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Lost in a Book

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Mr. Penumbra's 24-Hour Bookstore
Robin Sloan
The Raven Boys
Maggie Stiefvater
Gone Girl - Gillian Flynn For me Gone Girl was a dark, suspenseful, disturbing, compulsive, maddening read. Another GR reviewer commented that similarity to the Scott Peterson case ruined a major plot twist and I have to agree. Right off the bat, I had it in my head that Nick couldn’t be a murderer because that wouldn’t be much of a story, would it? But that actually ended up working for me because I was able to appreciate the intricacies of the way he was set up, even if some of the shock-value was missing. My real problem with the story is that both husband and wife are so darned repulsive. By the end of the book it’s clear that neither is redeemable - Amy is psychotic and Nick can’t walk away from her. Their sparring became exhausting and ultimately uninteresting to me. Whatever heinous future is in store for them, they deserve every bit of it. Even the final twist seemed gratuitous, a final "gotcha" thrown in to seal the whole mess.

2.5 stars, really. Could just as easily have rounded down as up.
Wicked Bugs: The Louse That Conquered Napoleon's Army & Other Diabolical Insects - Amy Stewart A quick survey of lots of truly creepy bugs, with great illustrations. I'm giving this 2 stars because I would have liked more depth and detail. Do not read if you are at all squeamish about this sort of thing.
A Game of Thrones (A Song of Ice and Fire, #1) - George R.R. Martin,  Roy Dotrice I'm not a huge fantasy fan, so I'm picky about what I'll read. But I love good storytelling and I enjoyed this book enough to continue on with the series. The audiobook narrated by Roy Dotrice is outstanding.
Doomsday Book - Connie Willis This is the first book I've read by Connie Willis and I understand now why my science-fiction-loving friends keep recommending her to me. I had several other books in process when I brought this one home, but once I read the opening chapters it was impossible to leave it alone. An utterly absorbing, heartbreaking tale of a young Oxford historian who travels back to medieval England and mistakenly ends up in 1348 during the outbreak of the Black Plague. It's a really good read and the kind of book you can't help thinking about long after you've finished it.
Anna Karenina - Amy Mandelker, Constance Garnett, Leo Tolstoy A wonderful classic. The character study is fascinating. Tolstoy shows us their thoughts in real time as they interact with each other, so we are able to experience their emotions and truly understand the motivations that drive their behaviors. It is a very long book and also full of discussion about agriculture and the politics of the time. I was reminded again of the difference between reading classics and contemporary books, as I accustomed myself to a more leisurely pace and concentrated on absorbing the story as it unfolded in all its detail and digression and troubled relationships.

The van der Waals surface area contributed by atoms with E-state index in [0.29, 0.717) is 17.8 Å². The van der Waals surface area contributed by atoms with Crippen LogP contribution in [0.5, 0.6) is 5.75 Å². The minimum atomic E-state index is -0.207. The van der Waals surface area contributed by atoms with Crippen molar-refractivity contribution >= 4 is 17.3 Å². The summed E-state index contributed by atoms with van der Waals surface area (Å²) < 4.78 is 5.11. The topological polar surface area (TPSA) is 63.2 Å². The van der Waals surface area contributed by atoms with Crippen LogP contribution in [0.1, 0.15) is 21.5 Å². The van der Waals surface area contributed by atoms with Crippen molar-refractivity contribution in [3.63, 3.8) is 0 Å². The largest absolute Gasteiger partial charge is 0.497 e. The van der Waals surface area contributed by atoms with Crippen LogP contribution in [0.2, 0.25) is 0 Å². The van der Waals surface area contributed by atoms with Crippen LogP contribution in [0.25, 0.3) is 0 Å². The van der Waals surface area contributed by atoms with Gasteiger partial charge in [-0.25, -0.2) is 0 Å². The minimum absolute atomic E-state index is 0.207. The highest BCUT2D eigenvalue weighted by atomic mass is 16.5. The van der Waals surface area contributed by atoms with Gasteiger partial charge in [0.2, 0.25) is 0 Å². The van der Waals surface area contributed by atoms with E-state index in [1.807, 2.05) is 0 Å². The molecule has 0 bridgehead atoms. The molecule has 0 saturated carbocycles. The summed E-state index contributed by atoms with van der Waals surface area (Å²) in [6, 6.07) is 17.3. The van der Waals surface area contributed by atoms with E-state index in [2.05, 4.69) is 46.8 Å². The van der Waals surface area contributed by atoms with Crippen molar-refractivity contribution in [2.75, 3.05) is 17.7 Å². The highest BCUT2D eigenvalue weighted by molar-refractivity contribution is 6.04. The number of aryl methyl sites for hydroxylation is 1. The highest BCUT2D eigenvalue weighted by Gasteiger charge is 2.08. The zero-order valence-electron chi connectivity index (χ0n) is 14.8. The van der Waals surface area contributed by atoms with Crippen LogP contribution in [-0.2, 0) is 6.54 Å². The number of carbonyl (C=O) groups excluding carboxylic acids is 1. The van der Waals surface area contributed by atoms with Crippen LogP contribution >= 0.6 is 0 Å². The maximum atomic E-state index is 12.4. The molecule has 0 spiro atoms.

I enjoyed the book and am eager to read more Tolstoy.
And Be a Villain - Maan Meyers, Rex Stout Another fun read from Rex Stout. It's not much of a mystery, but that's not really why one reads a Nero Wolfe book, is it? The cameo by Arnold Zeck was interesting. I've heard he appears in other books as a kind of nemesis for Wolfe.
Slaughterhouse-Five - Kurt Vonnegut Read this last month and never got around to reviewing it. The book didn't really live up to its reputation, I think. But then I haven't read Vonnegut for a long time and maybe I wasn't in the mood for his particular type of satire. Decent read, not great, but I'm glad I finally read it.
The Mosquito Coast - Paul Theroux I didn’t enjoy this book at all.

On the face of it, it should have been fascinating. A cautionary tale of one man’s obsession and descent into madness as he tries to build a utopia in the middle of the Honduran jungle. A commentary on those who would re-fashion society based on idealism, whilst still subject to the human flaws of narcissism and hunger for power. But I found myself making constant excuses to put the book down. I read other things in between. It was like watching a train wreck, only I couldn’t force myself to care what happened to Allie Fox or his poor family. When I finally finished, I lost no time in returning the book to the library and moving on as quickly as possible.

I originally gave this 2 stars because it IS well-written, but on reflection I dropped my rating because I honestly didn’t like it.
The Apprentice: My Life in the Kitchen - Jacques Pépin A charming memoir told in a series of selected stories and humorous anecdotes, with recipes sprinkled in between. Chef Pepin is really likeable, down-to-earth, and unpretentious about food. I loved the stories about his family, growing up in France with his two brothers and cooking in his mother’s restaurant. I was amazed to learn that he was personal chef to President de Gaulle, and worked in the test kitchen for Howard Johnson’s when he came to the U.S. Most interesting were his observations on French vs. American palates, and how he came to appreciate the ease and flexibility of American manners and eating habits.